SEO - A Lesson in the Dark Arts

SEO - A Lesson in the Dark Arts

Thu, 09 Aug 2018

I found myself having an after-hours meeting with Ronan Nichol a couple of weeks ago. For those not in the know, Ronan is Cavalry’s SEM and SEO guru. He’s a great guy, even with a thick Irish accent that sometimes makes it harder to work out what he is actually saying, particularly when he talks technical about search engine marketing and optimisation.

Having been around the block in the marketing game, and being rather old school, I’ve never really understood the complexities of digital advertising. For a start, there’s a plethora of new words and acronyms to get your head around - organic growth, impressions, anchor text, CPM, link farming, ROAS - the list of ‘buzz’ words is endless. It really is a whole new world, and one that I know many people shy away from. As a copywriter, it’s my job to write keyword rich content (now I’m sounding like Ronan)! We want our clients’ services and products to rank at the top of the Google chain when it comes to searching the internet. I get that. The more content you add, the more organic reach you’re going to achieve. Where I struggle, and so do many is the reporting of SEM and SEO activity. Some of the data I’ve seen is like something out of the film A Beautiful Mind, and not having a degree in advanced mathematics, I struggle.

Speaking gobbledygoogle

This is where Ronan comes in. He’s a clever bloke and he really understands this specialist field. I learnt quite a few things about digital marketing strategies that I hadn’t given a great deal of thought to before. So in order to create original content and help Cavalry’s Google ratings, I thought I’d share them with you!

  1. You need to have a strategy and it needs to be planned and implemented by someone who knows exactly what they’re doing.

  2. Accountability. If ever there was a medium where you can’t hide, it’s digital marketing. Due to the staggering amount of data that can be gathered, it’s clear when a campaign has been a success and when it hasn’t. Return on investment is key, and unsurprisingly this is what most of our clients really care about.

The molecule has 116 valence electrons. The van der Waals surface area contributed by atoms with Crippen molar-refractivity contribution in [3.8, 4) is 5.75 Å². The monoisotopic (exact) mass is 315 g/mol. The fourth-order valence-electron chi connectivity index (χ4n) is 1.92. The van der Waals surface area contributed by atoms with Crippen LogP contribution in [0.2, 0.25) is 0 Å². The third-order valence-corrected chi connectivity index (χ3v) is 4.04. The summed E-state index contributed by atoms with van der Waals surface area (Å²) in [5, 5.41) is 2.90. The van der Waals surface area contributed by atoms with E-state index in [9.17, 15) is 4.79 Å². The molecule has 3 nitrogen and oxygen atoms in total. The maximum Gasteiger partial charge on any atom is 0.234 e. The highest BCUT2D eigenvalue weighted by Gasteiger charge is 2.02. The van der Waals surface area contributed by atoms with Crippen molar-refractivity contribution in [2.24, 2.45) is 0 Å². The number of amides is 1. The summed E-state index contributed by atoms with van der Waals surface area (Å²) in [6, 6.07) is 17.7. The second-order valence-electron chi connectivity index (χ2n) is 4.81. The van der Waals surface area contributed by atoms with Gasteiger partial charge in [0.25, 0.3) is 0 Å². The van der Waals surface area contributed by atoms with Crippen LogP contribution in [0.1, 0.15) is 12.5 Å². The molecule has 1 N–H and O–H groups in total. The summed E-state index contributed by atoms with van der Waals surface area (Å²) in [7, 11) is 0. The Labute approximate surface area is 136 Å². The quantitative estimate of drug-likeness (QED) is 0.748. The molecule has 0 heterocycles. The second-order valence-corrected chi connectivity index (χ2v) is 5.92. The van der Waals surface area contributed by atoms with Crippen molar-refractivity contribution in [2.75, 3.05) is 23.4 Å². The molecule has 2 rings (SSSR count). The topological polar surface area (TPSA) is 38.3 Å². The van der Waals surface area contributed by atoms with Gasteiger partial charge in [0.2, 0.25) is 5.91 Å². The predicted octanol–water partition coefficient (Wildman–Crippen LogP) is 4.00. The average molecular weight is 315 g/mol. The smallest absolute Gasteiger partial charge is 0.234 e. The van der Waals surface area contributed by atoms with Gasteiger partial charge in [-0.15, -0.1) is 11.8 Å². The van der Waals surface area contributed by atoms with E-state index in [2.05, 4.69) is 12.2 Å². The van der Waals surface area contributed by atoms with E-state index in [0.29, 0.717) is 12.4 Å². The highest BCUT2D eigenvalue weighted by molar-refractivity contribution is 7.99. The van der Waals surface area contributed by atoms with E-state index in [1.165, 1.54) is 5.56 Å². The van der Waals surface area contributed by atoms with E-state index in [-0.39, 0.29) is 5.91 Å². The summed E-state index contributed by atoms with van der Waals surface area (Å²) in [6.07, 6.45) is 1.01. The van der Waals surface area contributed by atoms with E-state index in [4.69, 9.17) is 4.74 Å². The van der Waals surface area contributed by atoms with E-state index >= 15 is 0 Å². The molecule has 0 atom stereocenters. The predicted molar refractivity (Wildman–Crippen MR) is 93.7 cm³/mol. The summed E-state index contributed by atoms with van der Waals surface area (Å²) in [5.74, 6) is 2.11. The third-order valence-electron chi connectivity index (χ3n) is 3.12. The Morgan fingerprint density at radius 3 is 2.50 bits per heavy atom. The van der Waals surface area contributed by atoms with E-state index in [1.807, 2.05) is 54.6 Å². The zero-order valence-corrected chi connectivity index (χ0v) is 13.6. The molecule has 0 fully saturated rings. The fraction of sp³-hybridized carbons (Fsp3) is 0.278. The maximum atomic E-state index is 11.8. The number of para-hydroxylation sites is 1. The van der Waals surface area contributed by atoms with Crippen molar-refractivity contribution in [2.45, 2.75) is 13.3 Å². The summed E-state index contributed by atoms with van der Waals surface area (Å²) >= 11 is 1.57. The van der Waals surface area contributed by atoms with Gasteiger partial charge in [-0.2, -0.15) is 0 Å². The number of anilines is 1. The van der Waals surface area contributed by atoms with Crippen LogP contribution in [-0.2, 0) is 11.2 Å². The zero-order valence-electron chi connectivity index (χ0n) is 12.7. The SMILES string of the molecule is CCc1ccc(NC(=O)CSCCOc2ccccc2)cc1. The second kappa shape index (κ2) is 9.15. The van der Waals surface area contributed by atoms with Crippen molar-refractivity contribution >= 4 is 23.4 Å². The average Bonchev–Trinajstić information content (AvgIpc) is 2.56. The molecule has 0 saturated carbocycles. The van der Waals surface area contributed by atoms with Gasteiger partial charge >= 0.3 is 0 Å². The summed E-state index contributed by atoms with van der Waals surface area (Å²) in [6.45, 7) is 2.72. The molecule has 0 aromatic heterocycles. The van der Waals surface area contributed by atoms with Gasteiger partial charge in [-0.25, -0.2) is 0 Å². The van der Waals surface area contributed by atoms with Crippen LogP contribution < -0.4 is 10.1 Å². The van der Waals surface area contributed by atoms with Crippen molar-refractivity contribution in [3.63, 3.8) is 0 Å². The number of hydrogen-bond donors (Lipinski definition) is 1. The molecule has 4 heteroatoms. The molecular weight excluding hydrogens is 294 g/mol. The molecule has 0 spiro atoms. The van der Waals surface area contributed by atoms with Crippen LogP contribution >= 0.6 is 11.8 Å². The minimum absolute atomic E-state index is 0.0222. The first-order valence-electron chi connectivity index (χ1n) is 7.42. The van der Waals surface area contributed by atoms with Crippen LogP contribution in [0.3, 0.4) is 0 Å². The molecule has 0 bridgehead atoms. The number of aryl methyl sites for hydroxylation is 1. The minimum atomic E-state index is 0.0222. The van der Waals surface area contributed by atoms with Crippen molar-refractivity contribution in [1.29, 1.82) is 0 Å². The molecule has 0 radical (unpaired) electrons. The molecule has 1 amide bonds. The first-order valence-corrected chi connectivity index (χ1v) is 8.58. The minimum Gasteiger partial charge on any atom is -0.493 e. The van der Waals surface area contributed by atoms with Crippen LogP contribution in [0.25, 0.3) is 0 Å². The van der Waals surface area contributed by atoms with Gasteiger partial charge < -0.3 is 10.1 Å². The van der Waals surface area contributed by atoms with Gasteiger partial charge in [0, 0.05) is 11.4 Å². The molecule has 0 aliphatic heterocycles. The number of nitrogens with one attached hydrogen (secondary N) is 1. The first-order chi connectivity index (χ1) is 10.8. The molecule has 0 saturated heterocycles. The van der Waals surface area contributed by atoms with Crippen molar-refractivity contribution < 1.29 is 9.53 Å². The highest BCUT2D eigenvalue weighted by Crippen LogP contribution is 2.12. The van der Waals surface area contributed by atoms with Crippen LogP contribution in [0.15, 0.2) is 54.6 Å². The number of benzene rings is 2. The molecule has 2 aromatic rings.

3. The ability to continually test in terms of creative treatments, strategy, who you’re targeting etc. should be part of any activity. It’s easy to do, and more importantly, is easily measurable.

  4. Wastage so often a huge part of the blanket coverage approach using traditional media is now a thing of the past. Targeting and profiling is based on what your customers and prospective customers have been doing historically on the internet. Yes it’s the stuff of big brother, but it’s also a marketing manager’s dream.

  5. When it comes to reporting, a good SEM expert will be able to present the good, the bad and the ugly without waffle, hyperbole or technical jargon. Do you really want to be bamboozled with graphs, charts and algorithms? What’s important is did the activity work? Who did it reach? Did the campaign convert into meaningful sales, calls or enquiries?

As we finished our beer, Ronan explained that as a Google Partner he has to sit exams on an ongoing basis to retain his status with those in charge at the search engine giant. In fact he spent an entire Christmas swatting for exams one year, dedication indeed. I realised that SEM and SEO is not quite the dark art I had imagined it to be. It’s not smoke and mirrors, but quite the opposite. It’s based on clear, rational planning, implementation and metrics.

Apparently in this business, the proof is in the pudding. Have a look at the impressive campaign we just ran for The Loop Duty Free at Auckland Airport and get in touch if you need help with your digital marketing strategy.